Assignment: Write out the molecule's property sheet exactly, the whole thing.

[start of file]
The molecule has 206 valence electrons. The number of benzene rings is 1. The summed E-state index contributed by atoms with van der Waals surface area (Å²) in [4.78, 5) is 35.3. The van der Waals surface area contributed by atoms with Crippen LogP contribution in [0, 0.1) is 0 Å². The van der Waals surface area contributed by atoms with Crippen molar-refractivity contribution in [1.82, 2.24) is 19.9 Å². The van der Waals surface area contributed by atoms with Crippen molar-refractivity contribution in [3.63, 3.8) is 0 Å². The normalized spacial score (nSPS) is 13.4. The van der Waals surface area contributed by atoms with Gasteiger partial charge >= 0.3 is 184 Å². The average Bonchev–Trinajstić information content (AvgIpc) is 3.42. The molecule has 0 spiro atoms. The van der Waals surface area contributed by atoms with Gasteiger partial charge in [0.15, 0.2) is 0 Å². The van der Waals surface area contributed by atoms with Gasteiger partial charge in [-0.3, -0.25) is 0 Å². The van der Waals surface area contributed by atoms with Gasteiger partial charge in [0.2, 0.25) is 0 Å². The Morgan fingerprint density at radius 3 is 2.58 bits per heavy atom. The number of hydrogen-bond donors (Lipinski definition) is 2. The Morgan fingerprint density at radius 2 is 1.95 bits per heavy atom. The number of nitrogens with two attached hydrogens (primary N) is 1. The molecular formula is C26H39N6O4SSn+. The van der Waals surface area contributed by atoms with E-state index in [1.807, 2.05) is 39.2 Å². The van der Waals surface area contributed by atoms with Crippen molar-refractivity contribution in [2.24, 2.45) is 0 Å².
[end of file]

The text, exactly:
The molecule has 206 valence electrons. The number of benzene rings is 1. The summed E-state index contributed by atoms with van der Waals surface area (Å²) in [4.78, 5) is 35.3. The van der Waals surface area contributed by atoms with Crippen LogP contribution in [0, 0.1) is 0 Å². The van der Waals surface area contributed by atoms with Crippen molar-refractivity contribution in [1.82, 2.24) is 19.9 Å². The van der Waals surface area contributed by atoms with Crippen molar-refractivity contribution in [3.63, 3.8) is 0 Å². The normalized spacial score (nSPS) is 13.4. The van der Waals surface area contributed by atoms with Gasteiger partial charge >= 0.3 is 184 Å². The average Bonchev–Trinajstić information content (AvgIpc) is 3.42. The molecule has 0 spiro atoms. The van der Waals surface area contributed by atoms with Gasteiger partial charge in [0.15, 0.2) is 0 Å². The van der Waals surface area contributed by atoms with Gasteiger partial charge in [-0.3, -0.25) is 0 Å². The van der Waals surface area contributed by atoms with Gasteiger partial charge in [0.2, 0.25) is 0 Å². The Morgan fingerprint density at radius 3 is 2.58 bits per heavy atom. The number of hydrogen-bond donors (Lipinski definition) is 2. The Morgan fingerprint density at radius 2 is 1.95 bits per heavy atom. The number of nitrogens with two attached hydrogens (primary N) is 1. The molecular formula is C26H39N6O4SSn+. The van der Waals surface area contributed by atoms with E-state index in [1.807, 2.05) is 39.2 Å². The van der Waals surface area contributed by atoms with Crippen molar-refractivity contribution in [2.24, 2.45) is 0 Å².